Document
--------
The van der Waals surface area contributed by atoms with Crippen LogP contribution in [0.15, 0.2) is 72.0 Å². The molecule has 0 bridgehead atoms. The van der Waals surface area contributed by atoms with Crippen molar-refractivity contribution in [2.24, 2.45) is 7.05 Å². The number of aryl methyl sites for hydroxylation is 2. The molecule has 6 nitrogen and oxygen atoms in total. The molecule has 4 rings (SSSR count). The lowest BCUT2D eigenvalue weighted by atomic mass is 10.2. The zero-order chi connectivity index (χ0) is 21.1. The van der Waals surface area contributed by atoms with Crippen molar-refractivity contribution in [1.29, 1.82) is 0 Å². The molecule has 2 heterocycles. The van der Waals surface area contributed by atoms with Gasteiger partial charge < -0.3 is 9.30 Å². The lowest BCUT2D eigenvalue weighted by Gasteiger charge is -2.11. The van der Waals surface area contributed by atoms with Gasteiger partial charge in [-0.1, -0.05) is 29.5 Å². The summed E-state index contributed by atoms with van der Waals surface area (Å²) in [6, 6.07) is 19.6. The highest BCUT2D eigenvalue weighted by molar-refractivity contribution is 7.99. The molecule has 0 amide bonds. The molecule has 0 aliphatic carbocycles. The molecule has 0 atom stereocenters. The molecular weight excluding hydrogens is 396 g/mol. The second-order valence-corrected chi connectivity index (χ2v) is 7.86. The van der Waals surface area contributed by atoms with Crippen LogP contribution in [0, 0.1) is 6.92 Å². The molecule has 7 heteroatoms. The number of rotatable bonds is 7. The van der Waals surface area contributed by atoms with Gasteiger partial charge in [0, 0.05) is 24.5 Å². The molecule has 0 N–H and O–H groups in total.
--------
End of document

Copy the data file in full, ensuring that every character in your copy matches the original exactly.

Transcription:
The van der Waals surface area contributed by atoms with Crippen LogP contribution in [0.15, 0.2) is 72.0 Å². The molecule has 0 bridgehead atoms. The van der Waals surface area contributed by atoms with Crippen molar-refractivity contribution in [2.24, 2.45) is 7.05 Å². The number of aryl methyl sites for hydroxylation is 2. The molecule has 6 nitrogen and oxygen atoms in total. The molecule has 4 rings (SSSR count). The lowest BCUT2D eigenvalue weighted by atomic mass is 10.2. The zero-order chi connectivity index (χ0) is 21.1. The van der Waals surface area contributed by atoms with Crippen molar-refractivity contribution in [1.29, 1.82) is 0 Å². The molecule has 2 heterocycles. The van der Waals surface area contributed by atoms with Gasteiger partial charge < -0.3 is 9.30 Å². The lowest BCUT2D eigenvalue weighted by Gasteiger charge is -2.11. The van der Waals surface area contributed by atoms with Gasteiger partial charge in [-0.1, -0.05) is 29.5 Å². The summed E-state index contributed by atoms with van der Waals surface area (Å²) in [6, 6.07) is 19.6. The highest BCUT2D eigenvalue weighted by molar-refractivity contribution is 7.99. The molecule has 0 amide bonds. The molecule has 0 aliphatic carbocycles. The molecule has 0 atom stereocenters. The molecular weight excluding hydrogens is 396 g/mol. The second-order valence-corrected chi connectivity index (χ2v) is 7.86. The van der Waals surface area contributed by atoms with Crippen LogP contribution in [0, 0.1) is 6.92 Å². The molecule has 7 heteroatoms. The number of rotatable bonds is 7. The van der Waals surface area contributed by atoms with Gasteiger partial charge in [0, 0.05) is 24.5 Å². The molecule has 0 N–H and O–H groups in total.